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When I decided that I wanted to run the London Marathon back in 2005 nobody ever thought I would actually achieve it…perhaps even me.

I don’t even know why I initially wanted to do it…maybe it was because it felt like the BIGGEST thing you could do in the sport, an accomplishment that other people would get in terms of it’s scale.

All I knew was I had to do one.

What I didn’t know back then was how much Marathon Running would change me as a person, nor how many thousands (maybe millions) of women my marathon running would go on to inspire.

Because nobody signs up to run a marathon simply to inspire others…it is however often a bi-product of doing so….even more so if you run that marathon in a body that some believe doesn’t fit with the distance running stereotype.

So with the London Marathon 2018 done and dusted, and thoughts moving on to whether ANYONE will actually get in via the ballot for 2019…I wanted to take some time to celebrate an incredible woman who has inspired hundreds of thousands of runners with her marathon story.

I introduce to you Nikki Anderson…who is not only our Runner of the Month, but quite possibly our Runner of the Year for 2018.

Nikki hit the headlines (well at least in the running world) the day after London Marathon when it transpired that she had been verbally abused while making her way around the course. Despite being criticised for her weight, and the course being taken down around her, she continued towards the finish line, and received her medal…showing what pure determination looks like.

So let’s find out a little bit about her shall we?

We know you recently took part in the Virgin London Marathon this year, can you tell us about your experiences.   How did your training go?   What was your motivation?   What was your experience on the day?   Would you do it again?  

The training for VLM was hard as have major calf issues so was having to have sports massages regular on that area.  I did Julie Creffield’s Couch to 5k Programme, brought Julie’s Marathon book, the yellow one (The Fat Girls Guide to Marathon Running), to mentally prepare me and get some tips.

For my training did Parkrun and local training at track, gym, sessions of swimming and of course running.

I did a half marathon at Victoria park and my calf hugely played up and didn’t fuel right so that worried me about VLM.

VLM has always been my nemesis I had pleurisy in 2014 and still decided to take part in the VLM then. But I collapsed about 6 miles in, I was so clueless to what a marathon entailed.  Victa had kindly given me a charity place for a further VLM but I had issues with my ears and had to defer. So when I knew I was healthier and a bit lighter. I applied again via Victa charity and got a place with my best friend Emma, as both our children have coloboma.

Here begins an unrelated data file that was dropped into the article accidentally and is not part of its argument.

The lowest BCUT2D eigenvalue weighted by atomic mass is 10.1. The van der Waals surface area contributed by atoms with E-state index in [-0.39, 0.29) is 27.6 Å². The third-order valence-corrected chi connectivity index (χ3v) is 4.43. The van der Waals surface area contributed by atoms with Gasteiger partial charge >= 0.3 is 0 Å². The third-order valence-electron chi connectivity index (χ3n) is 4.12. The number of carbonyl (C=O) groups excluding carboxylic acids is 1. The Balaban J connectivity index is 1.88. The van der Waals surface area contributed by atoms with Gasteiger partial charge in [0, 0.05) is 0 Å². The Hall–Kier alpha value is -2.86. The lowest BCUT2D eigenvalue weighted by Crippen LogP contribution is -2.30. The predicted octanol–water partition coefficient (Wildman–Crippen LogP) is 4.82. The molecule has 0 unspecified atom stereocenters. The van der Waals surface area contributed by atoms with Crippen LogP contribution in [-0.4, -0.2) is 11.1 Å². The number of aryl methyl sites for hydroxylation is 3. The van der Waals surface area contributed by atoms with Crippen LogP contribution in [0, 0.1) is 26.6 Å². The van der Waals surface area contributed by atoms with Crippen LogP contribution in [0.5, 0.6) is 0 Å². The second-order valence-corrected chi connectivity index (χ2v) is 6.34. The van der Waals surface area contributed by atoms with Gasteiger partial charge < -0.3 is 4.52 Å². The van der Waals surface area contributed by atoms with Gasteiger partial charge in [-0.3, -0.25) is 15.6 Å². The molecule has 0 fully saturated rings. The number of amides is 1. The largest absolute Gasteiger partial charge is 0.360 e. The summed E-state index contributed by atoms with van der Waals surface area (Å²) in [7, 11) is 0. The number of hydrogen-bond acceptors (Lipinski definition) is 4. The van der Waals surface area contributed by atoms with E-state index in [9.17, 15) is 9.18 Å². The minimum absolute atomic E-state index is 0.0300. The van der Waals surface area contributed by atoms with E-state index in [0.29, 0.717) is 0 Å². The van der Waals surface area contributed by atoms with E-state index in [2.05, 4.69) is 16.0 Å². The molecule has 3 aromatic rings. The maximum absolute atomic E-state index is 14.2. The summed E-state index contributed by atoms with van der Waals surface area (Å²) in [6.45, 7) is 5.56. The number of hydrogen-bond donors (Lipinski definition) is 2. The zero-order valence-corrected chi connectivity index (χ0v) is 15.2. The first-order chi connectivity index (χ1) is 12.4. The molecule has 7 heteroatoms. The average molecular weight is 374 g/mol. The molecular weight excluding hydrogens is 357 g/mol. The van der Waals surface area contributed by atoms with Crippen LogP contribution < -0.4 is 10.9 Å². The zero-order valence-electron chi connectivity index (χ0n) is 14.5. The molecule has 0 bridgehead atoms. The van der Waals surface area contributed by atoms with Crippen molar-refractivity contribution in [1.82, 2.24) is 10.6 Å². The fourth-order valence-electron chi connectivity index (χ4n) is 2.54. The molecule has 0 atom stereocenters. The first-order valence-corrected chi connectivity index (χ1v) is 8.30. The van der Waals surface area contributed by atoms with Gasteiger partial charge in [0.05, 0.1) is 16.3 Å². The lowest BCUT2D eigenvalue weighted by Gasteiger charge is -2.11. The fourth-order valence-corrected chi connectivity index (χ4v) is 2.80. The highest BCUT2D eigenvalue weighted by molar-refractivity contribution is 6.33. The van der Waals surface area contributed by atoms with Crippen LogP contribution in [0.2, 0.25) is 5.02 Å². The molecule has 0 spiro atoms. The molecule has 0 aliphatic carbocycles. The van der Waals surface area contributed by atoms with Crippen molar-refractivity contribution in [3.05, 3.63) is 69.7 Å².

My Lillie has bilateral iris and retina coloboma and optic nerve coloboma of the left eye as well as various other health issues. She’s my WHY and the reason I chose Victa as my charity.  She doesn’t give up and the reason I didn’t give up even after 10hrs out on the VLM course.  She never gives up and nor was I going to.

So running VLM 2018 was special and Emma and I were going to running together. Sadly only an hour or so before she was due to get an over-night coach to London one of her twins had an accident and needed an operation on marathon day.  I tried to get my mind set of doing it alone I needed to clear my head and just think get to that finish and do it for both of us. Her timing chip I put in my bra so she was with me in spirit.

On the day it’s self OMG how hot was it, I burnt to a crisp there was a lack of water from the course itself from mile 7 onwards no Lucozade either.  After my knee went I was surprised as  I expected my calves to cause me issues not my knees.

I said to my cheer squad meet me at mile 6 told them Bermondsey Station little did I know that was around mile 11/12 and boy at mile 9 I started to hit the wall I spoke to Emma on the phone she was like keep going spoke to Jayne and Debi other friends they encouraged me so much.

People were giving out sweets ice cubes and ice lollies. That kept me going and then I see my friends fighting back the tears because I thought if I break now I won’t carry on. They walked with me over tower bridge and that spurred me on. I have refuelled on food water and Lucozade. Carried on the marshals were telling us you are going to have to start walking on the pavements soon I was like grrr.

Got to Canary Wharf about mile14/15 has abused shouted at me, I thought ignore it carry on one foot in front of the other another lady called Celena had got abused verbally by the men as well.  She was slightly in front. I caught up to her and she was like fancy some company I said yes as up to this point was very lonely and would pass the time quicker too and could support each other.